With talk of another possible rise in interest rates in the air, should the Fed decide to move forward on this action, it can have a long-term effect on investors. It can also have an impact – in some cases, a significant one – on the amount that you’ll ultimately pay for a new home. That’s because an increase in interest rates can also increase the amount of your monthly mortgage payment.
Although just a quarter- or a half-point increase in mortgage rates may not seem to be a big deal, the reality is that if you are in the process of obtaining a mortgage, over a 30-year period of time, it could make for a tremendous difference in the total amount that you pay for your home.
For example, if you are borrowing $150,000 for 30 years, with an interest rate of 4 percent, your monthly payment (for principal and interest) would come to $716 – which would equate to total payments of $257,804, with $107,804 of that being interest. But, if the interest rate that you secure on your mortgage was instead 4.5 percent, your total interest amount would jump to more than $123,600 – a difference of nearly $16,000.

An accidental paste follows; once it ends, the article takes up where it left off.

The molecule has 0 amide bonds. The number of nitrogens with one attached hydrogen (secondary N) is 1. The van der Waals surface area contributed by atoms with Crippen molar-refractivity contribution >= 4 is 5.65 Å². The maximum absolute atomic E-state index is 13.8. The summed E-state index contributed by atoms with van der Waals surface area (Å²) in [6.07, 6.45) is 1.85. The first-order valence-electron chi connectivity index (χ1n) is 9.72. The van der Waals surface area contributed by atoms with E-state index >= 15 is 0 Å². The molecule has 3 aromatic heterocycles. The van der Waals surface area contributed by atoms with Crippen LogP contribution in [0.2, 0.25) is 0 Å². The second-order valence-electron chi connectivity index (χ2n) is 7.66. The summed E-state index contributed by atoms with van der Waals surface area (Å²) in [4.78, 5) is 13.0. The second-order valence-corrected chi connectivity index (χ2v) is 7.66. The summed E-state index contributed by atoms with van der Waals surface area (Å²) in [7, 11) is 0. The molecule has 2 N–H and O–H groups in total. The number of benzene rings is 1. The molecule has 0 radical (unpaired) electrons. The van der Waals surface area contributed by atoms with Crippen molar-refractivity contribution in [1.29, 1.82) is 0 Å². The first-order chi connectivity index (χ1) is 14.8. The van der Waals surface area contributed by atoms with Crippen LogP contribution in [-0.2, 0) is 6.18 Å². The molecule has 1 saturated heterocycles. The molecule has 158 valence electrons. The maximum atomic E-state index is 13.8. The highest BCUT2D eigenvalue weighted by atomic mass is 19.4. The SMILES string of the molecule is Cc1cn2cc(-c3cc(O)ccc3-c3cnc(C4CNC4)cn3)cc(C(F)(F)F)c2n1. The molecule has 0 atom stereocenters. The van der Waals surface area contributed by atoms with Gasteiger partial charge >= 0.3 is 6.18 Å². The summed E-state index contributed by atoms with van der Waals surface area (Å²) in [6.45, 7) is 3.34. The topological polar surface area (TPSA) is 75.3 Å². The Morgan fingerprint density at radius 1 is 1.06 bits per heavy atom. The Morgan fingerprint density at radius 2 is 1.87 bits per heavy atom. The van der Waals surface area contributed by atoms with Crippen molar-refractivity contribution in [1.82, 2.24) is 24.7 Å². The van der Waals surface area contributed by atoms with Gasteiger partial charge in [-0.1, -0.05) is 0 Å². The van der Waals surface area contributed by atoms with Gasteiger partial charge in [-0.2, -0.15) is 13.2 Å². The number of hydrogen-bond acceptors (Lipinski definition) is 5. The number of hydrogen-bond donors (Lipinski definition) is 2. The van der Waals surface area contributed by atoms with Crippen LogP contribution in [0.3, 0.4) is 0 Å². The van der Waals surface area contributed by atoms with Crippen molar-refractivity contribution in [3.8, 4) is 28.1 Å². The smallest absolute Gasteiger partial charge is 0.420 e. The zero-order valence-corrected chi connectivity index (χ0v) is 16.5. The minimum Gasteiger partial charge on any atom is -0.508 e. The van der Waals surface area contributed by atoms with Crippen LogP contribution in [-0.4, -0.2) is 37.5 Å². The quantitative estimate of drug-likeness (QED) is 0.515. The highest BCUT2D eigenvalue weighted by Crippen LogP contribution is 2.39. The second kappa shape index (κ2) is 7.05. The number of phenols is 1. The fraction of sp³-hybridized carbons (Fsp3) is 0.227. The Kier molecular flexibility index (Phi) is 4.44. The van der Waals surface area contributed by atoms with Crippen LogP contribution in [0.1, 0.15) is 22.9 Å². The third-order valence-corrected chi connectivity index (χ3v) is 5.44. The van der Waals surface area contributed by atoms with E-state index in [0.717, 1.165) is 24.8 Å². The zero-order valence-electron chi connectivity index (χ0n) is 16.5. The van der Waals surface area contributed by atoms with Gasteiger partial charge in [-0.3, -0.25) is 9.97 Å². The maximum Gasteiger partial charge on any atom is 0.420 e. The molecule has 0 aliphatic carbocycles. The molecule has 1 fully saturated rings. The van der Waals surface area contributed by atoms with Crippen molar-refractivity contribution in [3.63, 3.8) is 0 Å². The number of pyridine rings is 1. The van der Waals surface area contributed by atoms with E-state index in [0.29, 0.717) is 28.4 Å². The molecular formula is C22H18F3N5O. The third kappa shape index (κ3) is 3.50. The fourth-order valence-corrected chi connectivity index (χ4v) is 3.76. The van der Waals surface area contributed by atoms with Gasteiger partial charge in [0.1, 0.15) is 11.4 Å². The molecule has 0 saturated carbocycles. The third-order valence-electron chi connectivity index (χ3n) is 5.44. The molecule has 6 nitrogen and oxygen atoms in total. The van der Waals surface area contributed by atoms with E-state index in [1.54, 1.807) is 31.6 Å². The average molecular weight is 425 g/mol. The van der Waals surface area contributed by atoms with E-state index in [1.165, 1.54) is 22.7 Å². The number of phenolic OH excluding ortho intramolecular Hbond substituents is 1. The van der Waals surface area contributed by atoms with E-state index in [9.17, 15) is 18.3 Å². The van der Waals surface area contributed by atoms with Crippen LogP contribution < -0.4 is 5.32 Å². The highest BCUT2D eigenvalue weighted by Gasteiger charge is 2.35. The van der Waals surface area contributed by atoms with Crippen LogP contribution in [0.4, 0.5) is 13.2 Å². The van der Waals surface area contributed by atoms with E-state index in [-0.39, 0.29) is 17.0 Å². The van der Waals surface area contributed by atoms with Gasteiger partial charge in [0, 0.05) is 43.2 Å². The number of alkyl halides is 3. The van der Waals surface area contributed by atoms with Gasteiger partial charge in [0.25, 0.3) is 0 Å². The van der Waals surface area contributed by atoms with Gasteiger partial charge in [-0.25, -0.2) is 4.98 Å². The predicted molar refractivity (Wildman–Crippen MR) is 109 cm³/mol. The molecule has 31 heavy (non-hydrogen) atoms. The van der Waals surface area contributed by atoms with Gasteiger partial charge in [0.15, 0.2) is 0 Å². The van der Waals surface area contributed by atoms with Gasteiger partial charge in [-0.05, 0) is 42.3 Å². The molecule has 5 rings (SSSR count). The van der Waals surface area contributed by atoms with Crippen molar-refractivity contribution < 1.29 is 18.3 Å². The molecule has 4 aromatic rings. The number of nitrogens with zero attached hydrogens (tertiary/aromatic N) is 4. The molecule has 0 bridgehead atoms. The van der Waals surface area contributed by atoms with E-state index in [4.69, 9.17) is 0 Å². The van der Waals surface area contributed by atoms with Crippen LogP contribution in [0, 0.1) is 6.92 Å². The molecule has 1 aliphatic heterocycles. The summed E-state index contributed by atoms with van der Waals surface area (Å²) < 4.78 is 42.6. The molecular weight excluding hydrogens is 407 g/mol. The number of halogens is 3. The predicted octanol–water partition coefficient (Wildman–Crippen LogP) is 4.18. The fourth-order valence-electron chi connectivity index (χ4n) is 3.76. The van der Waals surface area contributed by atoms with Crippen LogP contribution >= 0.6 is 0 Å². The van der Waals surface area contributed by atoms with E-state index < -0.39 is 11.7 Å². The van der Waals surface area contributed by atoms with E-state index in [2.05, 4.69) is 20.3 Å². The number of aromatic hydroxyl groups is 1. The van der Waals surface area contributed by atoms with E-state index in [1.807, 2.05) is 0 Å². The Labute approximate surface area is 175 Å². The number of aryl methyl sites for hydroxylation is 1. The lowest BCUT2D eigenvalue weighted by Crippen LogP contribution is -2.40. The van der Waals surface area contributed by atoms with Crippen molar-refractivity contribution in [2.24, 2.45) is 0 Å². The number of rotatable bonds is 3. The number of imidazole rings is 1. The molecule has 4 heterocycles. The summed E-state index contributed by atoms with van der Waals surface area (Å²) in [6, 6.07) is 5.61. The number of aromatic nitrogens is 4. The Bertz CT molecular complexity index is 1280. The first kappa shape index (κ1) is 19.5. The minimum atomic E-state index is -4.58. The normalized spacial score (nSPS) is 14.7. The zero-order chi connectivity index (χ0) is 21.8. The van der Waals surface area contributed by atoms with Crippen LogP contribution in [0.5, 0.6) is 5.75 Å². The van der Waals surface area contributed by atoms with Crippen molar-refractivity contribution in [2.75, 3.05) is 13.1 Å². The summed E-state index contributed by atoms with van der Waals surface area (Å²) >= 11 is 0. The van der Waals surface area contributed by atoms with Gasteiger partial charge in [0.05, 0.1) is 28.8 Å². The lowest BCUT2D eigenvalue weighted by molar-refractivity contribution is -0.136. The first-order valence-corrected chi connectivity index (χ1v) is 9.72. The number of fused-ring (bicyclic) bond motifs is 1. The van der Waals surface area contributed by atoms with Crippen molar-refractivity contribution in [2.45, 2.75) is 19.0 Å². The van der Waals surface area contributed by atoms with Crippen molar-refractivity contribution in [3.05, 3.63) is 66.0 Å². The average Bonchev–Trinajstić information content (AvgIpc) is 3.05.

So, what can you do in order to help yourself with keeping your monthly mortgage payment on the lower end?
If you’re currently looking for a home, one solution would be to work with a lender in getting pre-approved for a mortgage, and then locking in a rate as soon as possible before any increase has taken effect.
We can help you to quickly narrow down your home search, based on your specific parameters, such as location, size, and features, as well as an asking price range. If you’re ready to move forward, you could end up saving yourself thousands on your next home. So, Contact Us to get the process started.